Wright's company of Youghegenia Meletia, in actual servis for the month of September, one thousand seven hundred and seventy-eight, commanded by Coll. John Stevenson:' and Levy Dungan's name is entered, Sept. 14th. In the record of Dungan's marriage in Philadelphia his first name is spelled in the same way, Levy; he himself always wrote it Levi. During the Revolutionary struggle, the Indians becoming especially dangerous to the settlers on the Ohio, Dungan removed his family to a safer position on Chartiers Creek in what is now Washington County, and himself enlisted to fight the British and their Indian allies. He returned to his home on King's Creek about 1799.
l On the farm of John Ruckert, in New Sewickley township, is a tombstone, with the following inscription:
"In memory of John McKee, who departed this life December 14, 1834, aged 94 years. Emigrated to this, his adopted country, in the year A. D. 1765, was at the destroying of the tea in Boston present at the Declaration of Independence served two years in the Revolutionary War and took his share in the glorious struggle of gaining our independence."
In smaller letters beneath the inscription is found: "J. W. Thompson, stonecutter." Most .... if not all, of the old Revolutionary soldiers mentioned above, are buried in the public or private burying grounds of the county. Nathaniel Coburn, who was a fifer, and, as elsewhere stated, was toll-taker at the Brighton bridge, is buried in New Brighton; Lieut. Moore was buried on the Moore farm in Rochester township and in 1903 his ashes were removed to Grove cemetery. New Brighton; Matthias Shaner is buried in the graveyard of the old stone church in Chippewa township; John Main in the Presbyterian cemetery, and Albert Runyan in the Baptist cemetery at North Sewickley, and Samuel Peirsol in Mt. Pleasant cemetery, Darlington. Buried in the graveyard of the old Mill Creek Presbyterian Church, but with nothing to mark his resting-place, is a man known to the colonial history of Pennsylvania, namely Col George Stewart, who has many descendants in this State and in West Virginia.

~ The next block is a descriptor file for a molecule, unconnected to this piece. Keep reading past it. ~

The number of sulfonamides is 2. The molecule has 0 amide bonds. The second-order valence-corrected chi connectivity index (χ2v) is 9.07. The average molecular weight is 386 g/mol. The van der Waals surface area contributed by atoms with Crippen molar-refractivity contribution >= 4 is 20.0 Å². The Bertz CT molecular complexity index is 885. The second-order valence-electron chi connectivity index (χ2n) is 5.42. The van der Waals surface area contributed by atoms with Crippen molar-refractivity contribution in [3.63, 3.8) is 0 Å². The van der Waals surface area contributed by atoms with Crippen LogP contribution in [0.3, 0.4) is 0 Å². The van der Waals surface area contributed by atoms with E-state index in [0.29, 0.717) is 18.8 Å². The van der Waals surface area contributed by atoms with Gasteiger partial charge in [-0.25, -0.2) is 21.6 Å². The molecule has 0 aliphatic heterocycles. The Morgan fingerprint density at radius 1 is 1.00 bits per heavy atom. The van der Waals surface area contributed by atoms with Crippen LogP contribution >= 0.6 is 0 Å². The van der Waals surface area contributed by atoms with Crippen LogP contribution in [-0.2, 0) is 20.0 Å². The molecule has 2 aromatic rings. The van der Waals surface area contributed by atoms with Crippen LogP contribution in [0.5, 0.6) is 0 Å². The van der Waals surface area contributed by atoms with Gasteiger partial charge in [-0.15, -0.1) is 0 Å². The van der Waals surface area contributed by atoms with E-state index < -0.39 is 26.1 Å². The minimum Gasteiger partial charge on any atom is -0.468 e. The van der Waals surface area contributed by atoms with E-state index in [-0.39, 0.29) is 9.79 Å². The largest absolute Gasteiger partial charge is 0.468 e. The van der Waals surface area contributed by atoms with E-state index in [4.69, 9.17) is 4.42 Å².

History of Beaver County 476
Bevington, Ohio township; William Carnagey, Georgetown; William Cassidy, Moon; Daniel Campbell, Little Beaver, died March 4, I833, eighty-five years old; Nathaniel Coburn, New Sewickley, died April 6, 1844; John Coleman, North Beaver, died August 16, 1847, aged ninety-nine years; Charles Carter, James Chambers, John Crail, Raccoon; Michael Chrisler, Second Moon; James Craig, Thomas Davis, Joseph Douthitt, South Beaver; Zachariah Figley, Moon; Alexander Frew, Shenango; Hugh Gaston, South Beaver; William Grundy, Peter Hines, Sewickley township; William Iddings, Shenango; Joseph Johnston, James Jordan, Hopewell; William Langfitt, Hanover, died August 23, 1831, aged ninety-five; Joseph S. Line, Big Beaver, died August 6, I847, aged eighty-eight; George Lightner, died February 23, 1842, aged ninety-four; First Lieutenant James Moore, New Sewickley, died January 2I, I833, aged eighty; 1 Brice McGeehan, Little Beaver; Sebastian Mershimer, Shenango, died June 3, 1845, aged ninety-nine; Alexander McCurdy, John McGowan, David McCoy, James Purdy, James Reed, died September 17, 1845, aged one hundred, Borough township; Thomas Stratton, Chippewa, died August 30, 1846, aged eightyeight; John Swick, Perry, died July 13, 1849, aged eighty-seven; Michael Sadler, died November 6, 1831, aged ninety; David Scott, First Moon; George Shillito, Henry Woods, Robert Wilson, South Beaver; Charles Willoughby, Hanover; Henry Ulary, Little Beaver.